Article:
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Pentagon May Keep Paratroopers in Mideast to Counter Iran

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Pentagon May Keep Paratroopers in Mideast to Counter Iran

Defense Secretary Mark Esper is looking at extending the deployment of a reaction force sent to the Middle East to counter Iran’s militia network, according to three sources and documents provided to The Daily Beast.

The 1st Brigade Combat Team of the 82nd Airborne Division arrived in the Mideast in January after Iranian-backed militias attacked the U.S. embassy in Baghdad. The roughly 3,000 paratroopers operate as an immediate reaction force, built to deploy on short notice to global hotspots.

The extended deployment, said to be requested by U.S. Central Command (CENTCOM) chief Gen. Kenneth “Frank” McKenzie, would signal that the military does not believe the spread of the novel coronavirus has reduced the risk of violent escalation with Iran’s Iraqi militia network.

But it’s causing confusion and alarm within the brigade, which is currently in Kuwait while Esper has ordered a 60-day freeze on troop movements overseas. Sources told The Daily Beast that seeking the deployment extension was McKenzie’s call, not a result of the freeze, although the extension would last through the end of the freeze.

“We hate that this was an unplanned deployment and that it’s impossible to have any certainty about when we will get home,” a soldier in the brigade told The Daily Beast.

“Even if it’s stupid and we have to deal with Iranian militias, it’s part of the job. But we just hate the uncertainty.”

It’s unclear when the brigade was supposed to return home. One source said their deployment was open-ended and at the pleasure of McKenzie. But a different source said that before Esper’s stop-movement order, the brigade had prepared for redeployment home. Ahead of a decision, the brigade is operating on the expectation that it will remain in the region until the end of May, which would roughly coincide with the anticipated end of the COVID-19 movement freeze.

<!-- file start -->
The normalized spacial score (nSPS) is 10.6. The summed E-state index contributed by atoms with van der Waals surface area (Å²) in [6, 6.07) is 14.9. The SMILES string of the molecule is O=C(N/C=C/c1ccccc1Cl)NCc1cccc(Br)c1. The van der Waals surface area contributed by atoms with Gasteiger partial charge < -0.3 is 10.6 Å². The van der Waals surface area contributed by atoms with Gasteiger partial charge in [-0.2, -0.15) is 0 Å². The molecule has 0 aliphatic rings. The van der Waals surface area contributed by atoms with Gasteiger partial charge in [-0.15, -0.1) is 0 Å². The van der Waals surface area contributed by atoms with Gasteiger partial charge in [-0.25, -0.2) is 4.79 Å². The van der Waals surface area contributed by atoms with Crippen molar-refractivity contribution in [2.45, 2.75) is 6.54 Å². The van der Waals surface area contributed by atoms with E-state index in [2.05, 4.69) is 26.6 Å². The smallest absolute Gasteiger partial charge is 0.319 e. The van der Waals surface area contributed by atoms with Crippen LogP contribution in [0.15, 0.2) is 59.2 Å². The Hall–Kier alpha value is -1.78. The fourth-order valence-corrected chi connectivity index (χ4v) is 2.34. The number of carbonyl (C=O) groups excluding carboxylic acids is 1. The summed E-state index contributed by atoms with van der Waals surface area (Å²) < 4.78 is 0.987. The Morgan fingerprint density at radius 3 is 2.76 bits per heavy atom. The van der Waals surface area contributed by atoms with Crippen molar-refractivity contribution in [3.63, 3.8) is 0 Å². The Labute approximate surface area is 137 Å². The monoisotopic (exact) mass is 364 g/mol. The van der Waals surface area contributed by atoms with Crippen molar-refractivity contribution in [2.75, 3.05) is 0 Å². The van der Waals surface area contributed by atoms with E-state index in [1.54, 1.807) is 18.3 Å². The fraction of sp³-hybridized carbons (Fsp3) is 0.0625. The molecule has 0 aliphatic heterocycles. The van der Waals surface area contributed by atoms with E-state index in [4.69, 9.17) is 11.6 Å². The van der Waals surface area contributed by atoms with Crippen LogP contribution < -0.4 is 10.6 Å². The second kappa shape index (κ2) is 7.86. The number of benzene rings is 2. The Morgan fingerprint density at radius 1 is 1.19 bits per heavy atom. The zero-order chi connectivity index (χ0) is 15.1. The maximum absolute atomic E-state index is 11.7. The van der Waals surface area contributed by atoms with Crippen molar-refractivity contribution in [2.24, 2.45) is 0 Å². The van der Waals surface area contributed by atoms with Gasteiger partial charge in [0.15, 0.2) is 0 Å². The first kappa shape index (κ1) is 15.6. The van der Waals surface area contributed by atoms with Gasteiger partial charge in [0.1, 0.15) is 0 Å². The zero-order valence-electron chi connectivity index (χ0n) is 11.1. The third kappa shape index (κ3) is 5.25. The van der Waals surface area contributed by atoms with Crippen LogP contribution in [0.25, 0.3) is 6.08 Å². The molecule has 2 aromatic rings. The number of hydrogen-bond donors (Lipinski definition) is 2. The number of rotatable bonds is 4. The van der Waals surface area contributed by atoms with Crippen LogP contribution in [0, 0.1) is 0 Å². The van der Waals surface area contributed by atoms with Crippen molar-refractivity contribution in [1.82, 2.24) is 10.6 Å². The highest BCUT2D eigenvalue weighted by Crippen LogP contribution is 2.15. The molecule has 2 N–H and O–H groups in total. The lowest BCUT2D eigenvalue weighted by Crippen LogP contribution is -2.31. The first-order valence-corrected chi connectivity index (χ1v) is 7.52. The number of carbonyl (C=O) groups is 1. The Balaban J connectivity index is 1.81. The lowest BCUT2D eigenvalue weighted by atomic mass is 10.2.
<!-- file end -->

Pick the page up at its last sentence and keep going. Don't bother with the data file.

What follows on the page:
On Monday, a notice from the brigade commander, Col. Andrew Saslav, said the decision on the brigade’s tour was in Esper’s hands after CENTCOM requested the extension.

“I know this is a crazy time, thanks for all you are doing. I know it is frustrating for you and your families, but we will get through it,” Saslav wrote in a message shared with The Daily Beast.

Representatives for the brigade and CENTCOM deferred comment to the Pentagon. “For operational security reasons, we are not going to discuss internal deliberations, planning factors or redeployment timelines of specific units,” said Cmdr. Sean Robertson, a Pentagon spokesperson.

McKenzie, in remarks earlier this month, has said he believes the public-health crisis acutely afflicting Iran makes the Islamic Republic more likely to escalate, not less. Following a rocket attack that killed two U.S. servicemembers and a British ally, U.S. warplanes targeted weapons caches associated with Iraqi militias backed by Iran on Mar. 12, while Iraqi officials protested that the U.S. had killed Iraqi soldiers and policemen.

Tensions with Iran are one thing. There are tensions within the military about Iran as well. The U.S. commander in Iraq, Lt. Gen. Robert “Pat” White, has warned McKenzie and the Pentagon that American escalation against what’s known as the “Iran threat network” in Iraq jeopardizes the entire U.S. mission in Iraq. That warning was first reported by the New York Times and confirmed by The Daily Beast.

The background for the decision on the brigade, according to the Times, is a Pentagon directive on options for a broad campaign across Iraq against the militia network. That prompted Lt. Gen. White’s objections on the costs of such a campaign. The Times reported that its leading proponents are Secretary of State Mike Pompeo and national security adviser Robert O’Brien. Esper and the senior U.S. military officer, Army Gen. Mark Milley, are reportedly wary.

Targeting the Iranian “threat network” in Iraq represents mission creep. The U.S. has operated in Iraq since 2014 – the latest installation of a U.S. involvement in Iraq stretching back to 1991 – to attack the so-called Islamic State, not Iran. Since the U.S. in January assassinated Iranian external security chief Qassem Soleimani, Iraqi officials have rejected the use of its territory for a war by both Washington and Tehran.

The policy debate is less urgent to brigade servicemembers than the disruption to their lives it has caused.

“With normal 9-12 month deployments, where you have months of notice beforehand, you know when you’re getting home,” the soldier said. “We still have no goddamn idea when. Next week, June, 6 months? Who knows.”

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